New York patients and their families who believe they have sufficient cause to file a medical malpractice suit have only two and half years after the incident to launch a suit. Detractors of this regulation argue that this is not enough time for the effects of some types of malpractice to become evident. The statute of limitations is too brief, they say. A new bill launched by New York Assemblywoman Helene Weinstein would change this.

Under the proposed legislation, the statute of limitations would not begin until the person discovers the injury and would have a filing period of 10 years. Ms. Weinstein’s measure has a corresponding sponsor in the Senate, where Sen. Thomas Libous has sponsored the legislation and has as many as 33 cosponsors.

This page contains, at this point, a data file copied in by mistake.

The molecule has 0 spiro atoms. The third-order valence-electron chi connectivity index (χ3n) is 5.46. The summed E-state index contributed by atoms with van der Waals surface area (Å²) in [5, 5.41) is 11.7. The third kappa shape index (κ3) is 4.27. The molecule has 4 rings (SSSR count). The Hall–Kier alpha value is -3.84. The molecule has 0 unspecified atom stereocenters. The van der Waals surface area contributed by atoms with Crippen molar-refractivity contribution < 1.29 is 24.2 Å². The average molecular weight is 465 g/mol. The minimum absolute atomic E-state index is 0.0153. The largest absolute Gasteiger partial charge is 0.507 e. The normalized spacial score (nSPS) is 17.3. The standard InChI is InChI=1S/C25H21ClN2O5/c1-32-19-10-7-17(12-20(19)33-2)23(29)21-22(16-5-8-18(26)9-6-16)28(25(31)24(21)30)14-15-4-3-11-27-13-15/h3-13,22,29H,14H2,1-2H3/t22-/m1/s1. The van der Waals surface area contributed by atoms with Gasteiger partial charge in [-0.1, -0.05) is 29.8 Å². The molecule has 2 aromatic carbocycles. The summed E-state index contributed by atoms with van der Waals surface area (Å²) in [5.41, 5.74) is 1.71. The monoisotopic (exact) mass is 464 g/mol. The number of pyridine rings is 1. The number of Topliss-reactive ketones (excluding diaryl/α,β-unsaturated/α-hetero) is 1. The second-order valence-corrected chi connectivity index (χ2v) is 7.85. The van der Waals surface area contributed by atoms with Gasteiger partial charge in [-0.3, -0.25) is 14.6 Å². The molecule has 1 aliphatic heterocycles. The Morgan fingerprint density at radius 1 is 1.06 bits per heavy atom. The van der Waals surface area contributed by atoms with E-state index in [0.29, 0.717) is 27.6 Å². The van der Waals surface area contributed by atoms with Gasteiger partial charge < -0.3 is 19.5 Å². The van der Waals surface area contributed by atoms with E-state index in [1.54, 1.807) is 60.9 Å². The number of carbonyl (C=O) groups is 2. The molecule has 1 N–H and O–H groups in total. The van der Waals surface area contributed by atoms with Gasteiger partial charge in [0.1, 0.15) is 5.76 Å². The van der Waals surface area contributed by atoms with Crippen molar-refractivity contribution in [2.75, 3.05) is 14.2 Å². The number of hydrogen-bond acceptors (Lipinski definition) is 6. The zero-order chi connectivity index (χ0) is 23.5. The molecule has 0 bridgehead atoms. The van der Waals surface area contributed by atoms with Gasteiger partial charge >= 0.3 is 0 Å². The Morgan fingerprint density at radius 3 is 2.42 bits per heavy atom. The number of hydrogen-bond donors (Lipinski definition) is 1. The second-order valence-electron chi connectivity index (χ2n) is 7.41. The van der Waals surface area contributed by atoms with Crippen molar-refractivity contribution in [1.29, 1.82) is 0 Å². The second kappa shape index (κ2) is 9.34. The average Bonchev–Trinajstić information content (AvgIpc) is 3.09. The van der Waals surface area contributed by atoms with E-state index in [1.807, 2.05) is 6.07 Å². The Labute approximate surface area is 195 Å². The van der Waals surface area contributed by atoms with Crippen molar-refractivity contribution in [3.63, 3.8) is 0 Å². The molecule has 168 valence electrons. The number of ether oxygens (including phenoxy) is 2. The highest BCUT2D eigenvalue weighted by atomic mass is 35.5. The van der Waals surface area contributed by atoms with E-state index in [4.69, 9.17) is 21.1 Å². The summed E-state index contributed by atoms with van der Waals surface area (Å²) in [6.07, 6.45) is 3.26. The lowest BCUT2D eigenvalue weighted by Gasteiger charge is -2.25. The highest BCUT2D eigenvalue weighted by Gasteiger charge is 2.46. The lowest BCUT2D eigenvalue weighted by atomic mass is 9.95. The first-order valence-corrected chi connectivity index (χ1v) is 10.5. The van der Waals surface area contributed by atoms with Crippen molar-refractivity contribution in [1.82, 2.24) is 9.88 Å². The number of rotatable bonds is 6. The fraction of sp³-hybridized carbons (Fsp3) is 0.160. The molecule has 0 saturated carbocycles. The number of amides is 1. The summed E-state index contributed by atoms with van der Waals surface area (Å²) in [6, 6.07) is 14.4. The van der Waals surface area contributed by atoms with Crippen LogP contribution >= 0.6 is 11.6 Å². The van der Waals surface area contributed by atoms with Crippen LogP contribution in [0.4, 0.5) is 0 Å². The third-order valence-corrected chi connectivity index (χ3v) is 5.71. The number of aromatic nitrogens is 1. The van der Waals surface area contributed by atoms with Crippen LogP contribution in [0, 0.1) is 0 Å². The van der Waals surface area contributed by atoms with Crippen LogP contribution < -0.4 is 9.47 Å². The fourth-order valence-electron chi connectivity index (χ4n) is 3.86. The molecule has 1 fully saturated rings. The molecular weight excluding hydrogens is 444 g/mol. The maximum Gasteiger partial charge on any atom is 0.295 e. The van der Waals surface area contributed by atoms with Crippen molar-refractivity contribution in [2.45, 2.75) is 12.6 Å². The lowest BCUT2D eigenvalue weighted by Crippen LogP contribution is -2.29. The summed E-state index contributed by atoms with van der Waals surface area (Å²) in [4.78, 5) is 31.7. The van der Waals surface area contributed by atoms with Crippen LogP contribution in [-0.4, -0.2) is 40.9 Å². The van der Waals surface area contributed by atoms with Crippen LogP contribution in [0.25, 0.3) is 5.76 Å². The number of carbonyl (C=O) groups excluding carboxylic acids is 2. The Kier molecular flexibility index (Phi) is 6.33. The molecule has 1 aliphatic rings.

Weinstein cites the situation faced by New Yorker Lavern Wilkinson. In 2013, Wilkinson died at age 41 from a curable form of lung cancer that had gone undetected in a 2010 examination by physicians at Kings County Hospital. The cancer was diagnosed in 2012, but by then the current New York law stipulated that the 15-month statute of limitations had expired. A campaign by the New York Daily News to pass what it calls “Laverne’s Law” has tracked the bill’s progress and secured endorsements from several interest groups.

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Weinstein’s bill passed the assembly in mid-June as the legislative session was about to end, 99-23. While New York Governor Cuomo has told the Daily News that he would sign the legislation if passed, its fate in the Senate is unclear as of this writing. A majority in the Republican-controlled Senate say they support the bill, but the Senate Majority leader has not said whether he will allow the legislation to be brought up for a vote.

The legislation is opposed by sectors of the healthcare community. They fear it will inflate already high malpractice insurance rates.